Abstract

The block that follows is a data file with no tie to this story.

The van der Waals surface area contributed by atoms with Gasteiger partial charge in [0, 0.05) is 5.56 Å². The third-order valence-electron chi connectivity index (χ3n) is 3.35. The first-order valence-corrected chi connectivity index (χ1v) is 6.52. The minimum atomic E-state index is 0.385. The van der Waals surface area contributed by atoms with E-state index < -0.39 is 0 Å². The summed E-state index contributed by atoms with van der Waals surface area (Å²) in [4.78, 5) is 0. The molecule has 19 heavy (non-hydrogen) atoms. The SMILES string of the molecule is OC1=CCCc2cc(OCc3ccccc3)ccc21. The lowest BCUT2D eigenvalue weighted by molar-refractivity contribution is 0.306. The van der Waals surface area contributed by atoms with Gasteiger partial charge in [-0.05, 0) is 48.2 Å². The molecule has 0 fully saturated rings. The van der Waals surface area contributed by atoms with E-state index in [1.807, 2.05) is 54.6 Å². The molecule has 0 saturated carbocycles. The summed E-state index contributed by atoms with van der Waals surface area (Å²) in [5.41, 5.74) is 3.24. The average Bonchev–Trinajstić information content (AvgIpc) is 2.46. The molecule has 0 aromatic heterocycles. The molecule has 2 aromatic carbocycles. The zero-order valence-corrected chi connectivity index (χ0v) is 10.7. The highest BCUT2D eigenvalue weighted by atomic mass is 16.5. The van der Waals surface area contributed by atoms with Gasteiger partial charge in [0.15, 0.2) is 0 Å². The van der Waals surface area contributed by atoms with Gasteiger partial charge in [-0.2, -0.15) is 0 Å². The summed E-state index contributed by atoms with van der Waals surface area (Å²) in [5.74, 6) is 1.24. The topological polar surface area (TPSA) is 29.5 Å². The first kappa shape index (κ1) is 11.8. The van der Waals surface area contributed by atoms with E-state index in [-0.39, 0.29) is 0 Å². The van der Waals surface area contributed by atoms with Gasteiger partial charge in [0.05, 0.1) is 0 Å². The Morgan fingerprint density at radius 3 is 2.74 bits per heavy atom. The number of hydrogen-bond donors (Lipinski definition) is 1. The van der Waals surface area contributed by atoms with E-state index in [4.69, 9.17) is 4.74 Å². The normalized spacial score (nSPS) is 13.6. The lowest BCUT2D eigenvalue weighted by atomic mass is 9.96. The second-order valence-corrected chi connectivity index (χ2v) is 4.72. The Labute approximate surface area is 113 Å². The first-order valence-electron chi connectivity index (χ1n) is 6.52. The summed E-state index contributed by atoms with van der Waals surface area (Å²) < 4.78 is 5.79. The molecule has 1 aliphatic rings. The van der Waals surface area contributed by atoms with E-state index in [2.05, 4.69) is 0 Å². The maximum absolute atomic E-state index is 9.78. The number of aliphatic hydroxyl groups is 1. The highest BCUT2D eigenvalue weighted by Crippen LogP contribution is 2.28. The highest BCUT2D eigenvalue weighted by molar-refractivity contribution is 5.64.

The Early Cambrian Sirius Passet Lagerstätte of North Greenland occurs in marine mudstones (Buen Formation) deposited in a slope environment along the eroded scarp of a pre-existing carbonate platform. The shallow-water platform is represented by dolostones of the Portfjeld Formation (Neoproterozoic – earliest Cambrian), which record a belt of tide-swept subtidal ooid shoals and microbial patch reefs at the outer edge of the platform. Solution features and meteoric cements attest to exposure of the platform, accompanied by fracturing, mass wastage and erosional retreat of the escarpment producing slope talus, and extensive debris sheets and olistoliths in basinal deposits. The marine mud-dominated siliciclastics of the Buen Formation, deposited in slope and shelf environments, record the transgression and onlap of the degraded platform in the Early Cambrian. The Sirius Passet Lagerstätte has yielded an arthropod-dominated fossil assemblage of over 40 species, many showing exceptional preservation of soft tissues; the finely laminated mudstones hosting this fauna accumulated from suspension in a poorly oxygenated slope sub-environment, such as an erosional embayment or abandoned slope gully. Although taphonomic features suggest that the fauna is mainly parautochthonous, some components (e.g., sponges, worms, the halkieriids and certain sightless arthropods) may be truly autochthonous. Comparison of the Sirius Passet locality with the renowned Middle Cambrian Burgess Shale of western Canada reveals similarities in overall depositional and tectonic setting: both accumulated in deep water adjacent to the steep, eroded margins of carbonate platforms — settings that subsequently sheltered the faunas from tectonic and metamorphic obliteration.

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